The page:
Lawrence A. Gray and Alberta J. Gray v. Commissioner., United States Tax Court - Memorandum Decision, T.C. Memo. 1990-283, Docket No. 31601-88., Filed June 7, 1990
Lawrence A. Gray and Alberta J. Gray v. Commissioner.
United States Tax Court - Memorandum Decision
T.C. Memo. 1990-283
Docket No. 31601-88.
Filed June 7, 1990.
Carl Barnhart and Joe K. Gordon, for the petitioners. Michael W. Bentley, for the respondent.
Memorandum Findings of Fact and Opinion
COHEN, Judge: Respondent determined a deficiency in and additions to petitioners' Federal income taxes as follows:
* 50 percent of the interest due on $511,621.
Subsequently, by Amendment to Answer, respondent asserted an increased deficiency and additions to tax as follows:
* 50 percent of the interest due on $564,633.
Unless otherwise indicated, all section references are to the Internal Revenue Code, as amended and in effect for the year in issue, and all Rule references are to the Tax Court Rules of Practice and Procedure.
After concessions by the parties, the issues for decision are whether (1) petitioners had unreported income of $80,000 in 1984; (2) petitioners are entitled to an investment tax credit in excess of the amount conceded by respondent; (3) petitioners erroneously overstated income in the amount of $7,600 in 1984; (4) petitioners are entitled to a cost of goods sold deduction in excess of the amount claimed on their 1984 income tax return; and (5) petitioners are liable for the additions to tax under sections 6651, 6653(a), and 6661.
Findings of Fact
Some of the facts have been stipulated, and the facts set forth in the stipulation are incorporated in our findings by this reference. Petitioners resided in Saginaw, Texas, at the time the petition in this case was filed.
During 1984, petitioners owned and operated Larry's Overhead Doors, the principal activities of which were the sale, installation, and repair of garage doors and garage door openers. At the same time, petitioners owned Gray's Service Center, which had as its principal activities motor vehicle repairs and the sale of motor vehicle fuel. Both of these businesses were operated as sole proprietorships, and income and expenses relating to them were reported on Schedules C attached to petitioners' 1984 Federal income tax return.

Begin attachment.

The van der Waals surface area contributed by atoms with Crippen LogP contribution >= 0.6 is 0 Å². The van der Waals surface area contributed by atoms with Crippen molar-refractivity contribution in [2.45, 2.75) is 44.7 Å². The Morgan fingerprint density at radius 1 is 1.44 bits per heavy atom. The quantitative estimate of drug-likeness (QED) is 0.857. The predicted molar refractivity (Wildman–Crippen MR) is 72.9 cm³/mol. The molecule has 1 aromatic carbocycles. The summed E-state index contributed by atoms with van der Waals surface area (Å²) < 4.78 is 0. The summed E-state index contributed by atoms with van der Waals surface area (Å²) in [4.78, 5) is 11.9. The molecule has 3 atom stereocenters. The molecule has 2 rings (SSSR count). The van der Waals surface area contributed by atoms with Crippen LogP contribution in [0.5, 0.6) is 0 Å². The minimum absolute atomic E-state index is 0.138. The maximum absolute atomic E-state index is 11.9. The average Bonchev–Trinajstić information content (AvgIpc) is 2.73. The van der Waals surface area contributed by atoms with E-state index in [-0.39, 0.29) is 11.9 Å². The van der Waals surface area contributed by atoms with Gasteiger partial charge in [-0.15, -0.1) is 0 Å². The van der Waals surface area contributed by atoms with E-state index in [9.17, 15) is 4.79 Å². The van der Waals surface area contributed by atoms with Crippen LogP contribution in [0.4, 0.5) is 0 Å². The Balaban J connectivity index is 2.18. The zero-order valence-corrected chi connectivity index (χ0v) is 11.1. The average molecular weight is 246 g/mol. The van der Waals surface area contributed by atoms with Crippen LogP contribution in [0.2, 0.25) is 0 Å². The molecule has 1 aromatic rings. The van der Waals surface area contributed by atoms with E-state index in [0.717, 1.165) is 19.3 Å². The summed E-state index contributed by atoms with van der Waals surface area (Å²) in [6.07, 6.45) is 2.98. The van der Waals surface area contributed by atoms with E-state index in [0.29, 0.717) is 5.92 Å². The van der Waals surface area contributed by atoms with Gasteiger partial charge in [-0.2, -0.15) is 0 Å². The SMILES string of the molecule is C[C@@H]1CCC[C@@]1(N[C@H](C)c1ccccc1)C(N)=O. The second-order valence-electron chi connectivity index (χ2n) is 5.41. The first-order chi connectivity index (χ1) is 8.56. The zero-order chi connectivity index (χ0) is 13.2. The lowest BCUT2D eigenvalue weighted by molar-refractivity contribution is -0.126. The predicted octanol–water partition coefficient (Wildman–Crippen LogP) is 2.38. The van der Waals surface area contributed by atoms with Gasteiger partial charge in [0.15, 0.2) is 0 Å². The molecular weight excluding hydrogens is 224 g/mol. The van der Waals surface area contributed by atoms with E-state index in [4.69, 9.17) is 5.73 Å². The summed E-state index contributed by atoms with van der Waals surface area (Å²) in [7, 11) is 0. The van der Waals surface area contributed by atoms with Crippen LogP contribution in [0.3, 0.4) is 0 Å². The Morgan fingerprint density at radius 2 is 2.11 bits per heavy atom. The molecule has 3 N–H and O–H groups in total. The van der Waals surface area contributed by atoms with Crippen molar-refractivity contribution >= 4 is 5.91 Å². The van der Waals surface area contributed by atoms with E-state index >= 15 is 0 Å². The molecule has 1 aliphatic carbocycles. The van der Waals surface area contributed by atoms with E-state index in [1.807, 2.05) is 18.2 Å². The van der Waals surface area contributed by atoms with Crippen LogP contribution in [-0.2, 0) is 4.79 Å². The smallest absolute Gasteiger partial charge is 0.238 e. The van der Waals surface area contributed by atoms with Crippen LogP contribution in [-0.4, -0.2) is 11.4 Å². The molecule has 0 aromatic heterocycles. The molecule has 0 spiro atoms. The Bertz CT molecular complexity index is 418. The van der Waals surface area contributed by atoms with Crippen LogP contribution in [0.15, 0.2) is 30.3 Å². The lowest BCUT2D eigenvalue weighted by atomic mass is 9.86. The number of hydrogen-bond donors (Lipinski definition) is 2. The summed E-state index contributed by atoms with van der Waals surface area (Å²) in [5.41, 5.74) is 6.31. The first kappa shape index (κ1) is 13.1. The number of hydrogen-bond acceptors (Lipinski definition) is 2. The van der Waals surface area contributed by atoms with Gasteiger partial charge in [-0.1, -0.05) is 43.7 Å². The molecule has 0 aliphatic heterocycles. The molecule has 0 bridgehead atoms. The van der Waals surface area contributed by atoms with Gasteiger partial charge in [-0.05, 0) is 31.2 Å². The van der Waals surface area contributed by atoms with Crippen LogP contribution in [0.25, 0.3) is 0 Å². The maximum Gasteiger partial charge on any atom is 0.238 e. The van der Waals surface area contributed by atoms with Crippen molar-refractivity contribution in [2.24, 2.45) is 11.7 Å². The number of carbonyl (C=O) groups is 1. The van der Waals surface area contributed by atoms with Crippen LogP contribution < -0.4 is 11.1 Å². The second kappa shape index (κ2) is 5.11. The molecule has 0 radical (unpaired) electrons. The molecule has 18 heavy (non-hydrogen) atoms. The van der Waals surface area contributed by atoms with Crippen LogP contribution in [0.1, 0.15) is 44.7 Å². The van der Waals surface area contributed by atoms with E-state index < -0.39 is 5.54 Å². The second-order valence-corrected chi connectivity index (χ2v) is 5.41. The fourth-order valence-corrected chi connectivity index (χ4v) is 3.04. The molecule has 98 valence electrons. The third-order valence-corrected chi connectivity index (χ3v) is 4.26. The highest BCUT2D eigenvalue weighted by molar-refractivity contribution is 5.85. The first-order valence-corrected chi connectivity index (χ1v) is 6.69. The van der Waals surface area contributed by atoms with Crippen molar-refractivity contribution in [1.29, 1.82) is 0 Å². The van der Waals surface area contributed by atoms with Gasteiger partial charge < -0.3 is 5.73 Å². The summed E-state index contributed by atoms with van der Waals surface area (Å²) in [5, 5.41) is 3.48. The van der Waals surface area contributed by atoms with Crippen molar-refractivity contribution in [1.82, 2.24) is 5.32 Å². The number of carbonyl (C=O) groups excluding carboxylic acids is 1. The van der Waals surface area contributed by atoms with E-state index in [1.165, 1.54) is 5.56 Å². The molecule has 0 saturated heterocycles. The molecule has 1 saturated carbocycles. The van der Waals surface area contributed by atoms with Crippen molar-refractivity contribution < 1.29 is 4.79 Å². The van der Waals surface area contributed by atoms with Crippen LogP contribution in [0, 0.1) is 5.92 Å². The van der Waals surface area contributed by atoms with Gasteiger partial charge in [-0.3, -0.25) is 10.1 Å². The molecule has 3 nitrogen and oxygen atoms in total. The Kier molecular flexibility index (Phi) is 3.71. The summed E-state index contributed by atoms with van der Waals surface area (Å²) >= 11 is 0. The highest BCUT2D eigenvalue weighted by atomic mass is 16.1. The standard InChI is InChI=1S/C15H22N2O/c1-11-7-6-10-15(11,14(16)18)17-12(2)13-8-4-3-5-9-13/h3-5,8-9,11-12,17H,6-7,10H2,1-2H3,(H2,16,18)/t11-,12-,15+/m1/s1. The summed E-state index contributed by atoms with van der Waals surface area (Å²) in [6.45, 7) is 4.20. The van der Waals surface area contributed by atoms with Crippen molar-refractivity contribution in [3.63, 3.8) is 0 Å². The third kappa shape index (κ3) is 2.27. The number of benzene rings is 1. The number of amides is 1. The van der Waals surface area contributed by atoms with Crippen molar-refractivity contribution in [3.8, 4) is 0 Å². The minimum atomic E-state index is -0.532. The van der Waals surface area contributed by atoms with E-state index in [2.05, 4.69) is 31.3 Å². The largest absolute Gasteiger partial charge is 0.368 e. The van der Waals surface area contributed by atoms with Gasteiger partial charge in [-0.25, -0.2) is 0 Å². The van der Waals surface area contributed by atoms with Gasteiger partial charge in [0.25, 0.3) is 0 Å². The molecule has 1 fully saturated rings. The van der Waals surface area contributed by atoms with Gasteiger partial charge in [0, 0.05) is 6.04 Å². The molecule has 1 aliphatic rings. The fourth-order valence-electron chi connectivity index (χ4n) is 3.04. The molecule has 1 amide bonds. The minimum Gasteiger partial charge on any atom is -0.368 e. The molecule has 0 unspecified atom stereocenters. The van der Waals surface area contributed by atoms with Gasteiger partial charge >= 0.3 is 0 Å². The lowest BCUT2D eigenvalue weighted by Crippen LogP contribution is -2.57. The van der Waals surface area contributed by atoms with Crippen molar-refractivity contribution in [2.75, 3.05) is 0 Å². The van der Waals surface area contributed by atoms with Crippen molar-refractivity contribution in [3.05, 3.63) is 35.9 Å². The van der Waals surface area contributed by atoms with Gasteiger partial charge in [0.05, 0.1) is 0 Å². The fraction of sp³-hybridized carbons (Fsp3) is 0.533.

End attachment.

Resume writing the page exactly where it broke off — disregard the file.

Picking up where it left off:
During the period August 1, 1984 through December 31, 1984, petitioners were the sole shareholders of a corporation known as Big State Door Co., Inc.
Petitioners' income tax return for the year in issue was prepared by Clem Bailey (Bailey). Petitioners had a prior dealing with Bailey in which he misrepresented his fee. Petitioners were to be charged $1,500 for Bailey's services in assisting in the incorporation of one of petitioners' businesses, Concrete Cutters, Inc., but instead were charged $15,000. To cure the fee dispute, after petitioners' complaints, Bailey offered to perform 2 years of bookkeeping services for petitioners at no charge.
The burden of proof in this case is upon petitioners except for the unreported income that respondent asserted in his Amendment to Answer. Rule 142(a).
Petitioners have stipulated that there is an $80,000 discrepancy between petitioners' Schedule C reported gross receipts and the amount reflected on their books. Petitioners have further stipulated that their business records and bank deposits reflect $80,000 more of gross receipts than reported on their income tax return. Those facts established a prima facie case for respondent. See Tokarski v. Commissioner [Dec. 43,168], 87 T.C. 74, 77 (1986).